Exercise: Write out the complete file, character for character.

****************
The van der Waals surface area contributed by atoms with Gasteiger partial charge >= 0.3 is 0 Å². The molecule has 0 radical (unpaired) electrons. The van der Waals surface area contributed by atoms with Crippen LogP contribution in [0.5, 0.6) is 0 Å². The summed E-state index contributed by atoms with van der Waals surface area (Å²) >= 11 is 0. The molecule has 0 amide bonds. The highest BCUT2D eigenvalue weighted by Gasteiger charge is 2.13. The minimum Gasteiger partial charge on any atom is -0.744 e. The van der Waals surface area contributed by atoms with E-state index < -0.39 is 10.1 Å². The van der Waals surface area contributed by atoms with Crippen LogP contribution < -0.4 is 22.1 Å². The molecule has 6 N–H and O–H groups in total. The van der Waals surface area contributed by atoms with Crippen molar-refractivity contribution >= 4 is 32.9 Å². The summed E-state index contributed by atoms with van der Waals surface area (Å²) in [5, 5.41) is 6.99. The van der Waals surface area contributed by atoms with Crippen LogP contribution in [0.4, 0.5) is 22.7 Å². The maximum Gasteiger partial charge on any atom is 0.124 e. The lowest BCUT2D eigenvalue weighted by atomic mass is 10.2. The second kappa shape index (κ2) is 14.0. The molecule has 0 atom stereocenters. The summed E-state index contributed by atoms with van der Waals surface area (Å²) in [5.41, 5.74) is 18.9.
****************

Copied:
The van der Waals surface area contributed by atoms with Gasteiger partial charge >= 0.3 is 0 Å². The molecule has 0 radical (unpaired) electrons. The van der Waals surface area contributed by atoms with Crippen LogP contribution in [0.5, 0.6) is 0 Å². The summed E-state index contributed by atoms with van der Waals surface area (Å²) >= 11 is 0. The molecule has 0 amide bonds. The highest BCUT2D eigenvalue weighted by Gasteiger charge is 2.13. The minimum Gasteiger partial charge on any atom is -0.744 e. The van der Waals surface area contributed by atoms with E-state index < -0.39 is 10.1 Å². The van der Waals surface area contributed by atoms with Crippen LogP contribution < -0.4 is 22.1 Å². The molecule has 6 N–H and O–H groups in total. The van der Waals surface area contributed by atoms with Crippen molar-refractivity contribution >= 4 is 32.9 Å². The summed E-state index contributed by atoms with van der Waals surface area (Å²) in [5, 5.41) is 6.99. The van der Waals surface area contributed by atoms with Crippen LogP contribution in [0.4, 0.5) is 22.7 Å². The maximum Gasteiger partial charge on any atom is 0.124 e. The lowest BCUT2D eigenvalue weighted by atomic mass is 10.2. The second kappa shape index (κ2) is 14.0. The molecule has 0 atom stereocenters. The summed E-state index contributed by atoms with van der Waals surface area (Å²) in [5.41, 5.74) is 18.9.